What is in this article?:
- Trash talk | Tips On How To Manage Residue With Corn On Corn
- Use fall tillage to speed up residue decomposition
- Does Bt corn residue break down more slowly?
Use fall tillage to speed up residue decomposition
*Use fall tillage to speed up residue decomposition.
Continuous corn responds more to tillage than corn after soybeans, Coulter says – especially on heavy soils.
Two decades of continuous-corn trials at the University of Wisconsin found that fall chisel tillage improved yields 5-8% for second-year corn, and 8-11% for consecutive years of corn.
However, tillage did not improve corn yields for first-year corn following soybeans.
“If you’re in a corn-soybean rotation, you can get by without tillage,” says University of Wisconsin Extension Corn Agronomist Joe Lauer. Even in second-year corn, it’s not always profitable to chisel plow, he says. “But when you get deeper into consecutive years of corn, there is an advantage to tillage.”
John Nelson follows vertical tillage on continuous-corn ground with a Case IH 870 disk ripper, equipped with shanks spaced at 24 in. and a harrow. His fall tillage operations leave about 40% residue cover for the winter. “The residue is fine so it breaks down better.”
Elkton, SD, farmer Spencar Diedrich has experimented with several types of tillage for continuous corn, which represents about 75% of his family’s operation. The Diedrichs don’t use tillage for soybeans, but have found corn-on-corn “tough to do without tillage.”
They tried fall strip-till, but had problems with residue blowing over the strips, slowing spring warm-up. They’ve gotten better results with full-width tillage, Diedrich says.
For several years, they used a Sunflower land finisher in the fall. Recently, they switched to a Wishek disk, which both chops and incorporates residue into the top 6 in. of soil. Fields that will be planted to corn again get two fall passes with the Wishek disk, if there’s time, at a cost of $8/acre/pass.
Move your fall tillage for continuous corn as early as possible, Coulter adds, so shredded residue has time to decompose. Soil microbes are most active at soil temperatures above 50° F.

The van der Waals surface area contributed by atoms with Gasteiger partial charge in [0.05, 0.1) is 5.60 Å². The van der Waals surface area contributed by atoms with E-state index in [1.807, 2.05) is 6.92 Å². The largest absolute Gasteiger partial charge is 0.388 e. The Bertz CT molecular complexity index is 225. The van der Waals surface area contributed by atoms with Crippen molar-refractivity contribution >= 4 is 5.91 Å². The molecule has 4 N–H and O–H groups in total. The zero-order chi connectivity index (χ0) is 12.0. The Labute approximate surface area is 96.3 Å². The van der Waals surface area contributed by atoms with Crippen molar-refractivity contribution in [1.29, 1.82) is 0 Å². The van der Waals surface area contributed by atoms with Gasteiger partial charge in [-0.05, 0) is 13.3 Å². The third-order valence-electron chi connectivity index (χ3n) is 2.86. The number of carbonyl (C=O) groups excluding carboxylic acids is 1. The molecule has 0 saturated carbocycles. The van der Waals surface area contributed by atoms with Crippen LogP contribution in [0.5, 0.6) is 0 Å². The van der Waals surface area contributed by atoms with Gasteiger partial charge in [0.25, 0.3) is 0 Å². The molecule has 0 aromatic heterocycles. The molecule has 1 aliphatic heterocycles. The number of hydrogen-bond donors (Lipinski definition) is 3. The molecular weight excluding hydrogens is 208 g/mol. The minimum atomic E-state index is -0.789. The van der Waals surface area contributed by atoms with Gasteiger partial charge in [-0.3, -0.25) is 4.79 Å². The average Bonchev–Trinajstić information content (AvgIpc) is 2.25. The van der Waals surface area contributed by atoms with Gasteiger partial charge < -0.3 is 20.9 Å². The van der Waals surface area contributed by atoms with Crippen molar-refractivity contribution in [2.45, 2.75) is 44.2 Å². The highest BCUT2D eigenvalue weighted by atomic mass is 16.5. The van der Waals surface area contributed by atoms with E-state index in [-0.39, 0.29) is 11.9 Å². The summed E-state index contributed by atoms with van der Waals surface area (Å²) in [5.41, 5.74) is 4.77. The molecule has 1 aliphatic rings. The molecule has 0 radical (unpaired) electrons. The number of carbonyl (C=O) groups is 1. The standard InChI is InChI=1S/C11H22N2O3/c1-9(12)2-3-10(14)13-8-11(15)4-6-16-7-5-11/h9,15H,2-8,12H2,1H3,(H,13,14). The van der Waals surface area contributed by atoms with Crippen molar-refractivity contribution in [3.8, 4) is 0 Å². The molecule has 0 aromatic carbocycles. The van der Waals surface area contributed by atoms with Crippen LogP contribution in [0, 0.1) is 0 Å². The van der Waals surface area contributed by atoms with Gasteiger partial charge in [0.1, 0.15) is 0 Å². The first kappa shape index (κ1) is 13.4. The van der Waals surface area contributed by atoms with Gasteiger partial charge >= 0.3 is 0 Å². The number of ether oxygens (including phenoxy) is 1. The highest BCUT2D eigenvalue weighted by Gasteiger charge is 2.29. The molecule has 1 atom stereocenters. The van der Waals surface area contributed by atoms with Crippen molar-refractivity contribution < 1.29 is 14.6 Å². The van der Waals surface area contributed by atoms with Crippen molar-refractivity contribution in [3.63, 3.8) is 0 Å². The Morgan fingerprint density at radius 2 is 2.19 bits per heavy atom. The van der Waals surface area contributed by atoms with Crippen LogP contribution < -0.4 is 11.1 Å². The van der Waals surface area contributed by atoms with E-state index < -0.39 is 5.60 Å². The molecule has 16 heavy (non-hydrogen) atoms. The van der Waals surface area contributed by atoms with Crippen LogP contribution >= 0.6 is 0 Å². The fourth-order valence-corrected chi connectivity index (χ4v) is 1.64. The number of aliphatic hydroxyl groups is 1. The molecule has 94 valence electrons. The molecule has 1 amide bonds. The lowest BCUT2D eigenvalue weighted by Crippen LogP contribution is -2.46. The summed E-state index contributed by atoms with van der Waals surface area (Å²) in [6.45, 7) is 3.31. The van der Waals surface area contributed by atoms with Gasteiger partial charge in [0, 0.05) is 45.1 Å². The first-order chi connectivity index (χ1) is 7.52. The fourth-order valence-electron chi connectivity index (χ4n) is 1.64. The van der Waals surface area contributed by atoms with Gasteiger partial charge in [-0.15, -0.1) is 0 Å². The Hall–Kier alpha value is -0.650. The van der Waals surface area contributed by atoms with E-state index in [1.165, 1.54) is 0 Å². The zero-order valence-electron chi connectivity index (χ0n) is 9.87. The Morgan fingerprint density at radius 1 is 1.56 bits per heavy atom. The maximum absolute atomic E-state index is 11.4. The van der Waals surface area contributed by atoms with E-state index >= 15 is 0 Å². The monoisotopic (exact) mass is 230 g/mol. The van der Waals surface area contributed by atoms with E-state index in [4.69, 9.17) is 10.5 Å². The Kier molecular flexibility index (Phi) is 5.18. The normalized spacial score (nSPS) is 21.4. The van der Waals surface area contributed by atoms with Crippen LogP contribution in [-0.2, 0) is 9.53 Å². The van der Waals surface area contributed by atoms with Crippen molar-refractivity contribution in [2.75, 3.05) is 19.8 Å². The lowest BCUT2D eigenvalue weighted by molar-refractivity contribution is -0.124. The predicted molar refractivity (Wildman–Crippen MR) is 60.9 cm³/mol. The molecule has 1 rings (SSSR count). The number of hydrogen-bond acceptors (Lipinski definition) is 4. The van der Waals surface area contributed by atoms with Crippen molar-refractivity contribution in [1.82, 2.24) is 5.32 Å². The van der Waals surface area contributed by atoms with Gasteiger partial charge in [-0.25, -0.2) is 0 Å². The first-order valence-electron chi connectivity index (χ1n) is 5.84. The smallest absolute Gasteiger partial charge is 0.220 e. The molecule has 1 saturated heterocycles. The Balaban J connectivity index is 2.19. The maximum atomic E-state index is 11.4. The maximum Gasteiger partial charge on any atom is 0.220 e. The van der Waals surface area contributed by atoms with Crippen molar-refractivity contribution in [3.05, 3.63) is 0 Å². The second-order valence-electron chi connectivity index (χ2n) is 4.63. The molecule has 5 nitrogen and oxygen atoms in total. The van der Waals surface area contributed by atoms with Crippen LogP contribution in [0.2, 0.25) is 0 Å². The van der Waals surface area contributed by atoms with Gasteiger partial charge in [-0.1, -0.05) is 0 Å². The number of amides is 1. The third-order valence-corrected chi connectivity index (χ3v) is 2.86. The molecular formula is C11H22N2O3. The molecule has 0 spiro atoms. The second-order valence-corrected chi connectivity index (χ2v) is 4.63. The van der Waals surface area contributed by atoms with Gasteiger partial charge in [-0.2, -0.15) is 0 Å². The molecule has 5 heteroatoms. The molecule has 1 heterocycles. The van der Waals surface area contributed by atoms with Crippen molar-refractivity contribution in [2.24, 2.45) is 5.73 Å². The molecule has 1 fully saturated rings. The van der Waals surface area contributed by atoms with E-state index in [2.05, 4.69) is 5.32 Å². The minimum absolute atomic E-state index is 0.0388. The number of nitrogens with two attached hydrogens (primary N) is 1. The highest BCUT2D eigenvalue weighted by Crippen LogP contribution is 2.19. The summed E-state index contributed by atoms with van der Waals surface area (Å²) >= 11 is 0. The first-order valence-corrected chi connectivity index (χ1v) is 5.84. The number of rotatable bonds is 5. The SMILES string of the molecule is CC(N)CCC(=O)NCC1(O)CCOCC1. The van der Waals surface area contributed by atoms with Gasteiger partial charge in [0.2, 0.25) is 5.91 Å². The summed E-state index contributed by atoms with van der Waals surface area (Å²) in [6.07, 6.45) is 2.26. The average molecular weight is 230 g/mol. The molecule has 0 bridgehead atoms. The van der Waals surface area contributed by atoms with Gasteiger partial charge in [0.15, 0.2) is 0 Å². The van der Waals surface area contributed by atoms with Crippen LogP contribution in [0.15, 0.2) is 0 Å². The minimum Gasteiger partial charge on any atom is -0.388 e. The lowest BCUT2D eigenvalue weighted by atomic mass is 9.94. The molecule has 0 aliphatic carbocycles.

*If you have a market, harvest some residue.
The addition of distillers’ grains to cattle diets offers an “excellent opportunity to use corn stalks as feed,” says Gregg Carlson, South Dakota State University plant scientist.
In cattle diets, distillers’ grains plus corn stalks provide about the same level of total digestible nutrients as corn grain. “This is a great opportunity to increase profitability and productivity,” he says, “especially if you put manure back on the field.”
Removing some residue raises yields, lets you reduce tillageand has agronomic benefits, too, Coulter says.
Illinois research found that grain yields for the following corn crop rose about 5% when half or all of the corn residue was removed the previous fall. Nitrogen requirements fell about 13%, and no-till yields were comparable to those with conventional tillage.
In continuous corn with disk-rip tillage, you can sustainably remove about 40% of residue, Coulter says. Choose productive fields with low erosion risk and rotate residue harvest among fields. Also remember that you will need to replace the nutrients in harvested stover, especially potassium.
Harvesting more corn residue than just the cobs is not usually sustainable in a corn-soybean rotation, or on erodible or droughty soils, Coulter adds.
*Skip N to break down cornstalks, but consider adding sulfur.
The Diedrichs of South Dakota used to apply a 28% UAN solution to corn residue in the fall to speed up decomposition, but decided it didn’t pay.
Midwest research confirms that adding N to corn stalks in the fall doesn’t accelerate residue breakdown, says Wisconsin’s Lauer. That’s because residue decomposition in the northern Corn Belt is limited by cold soil temperatures – not a lack of N. Treating corn stalks with N just adds unnecessary expense and leaching risk, he adds.
Minnesota grower John Nelson applies 5 gal./acre of ammonium thiosulfate in a band over the top of the corn rows at planting. “Sulfur deficiencies are common now,” Coulter says. In Minnesota research trials, “We’re seeing an early season response to sulfur in continuous corn, with taller, larger and more uniform plants.”
*Use row cleaners.
Row cleaners on the planter are essential tools for effective residue management in continuous corn, Pioneer’s Tiffany says. A 6-10-in. residue-free band at planting improves seed-to-soil contact and raises soil temperatures in the seed zone.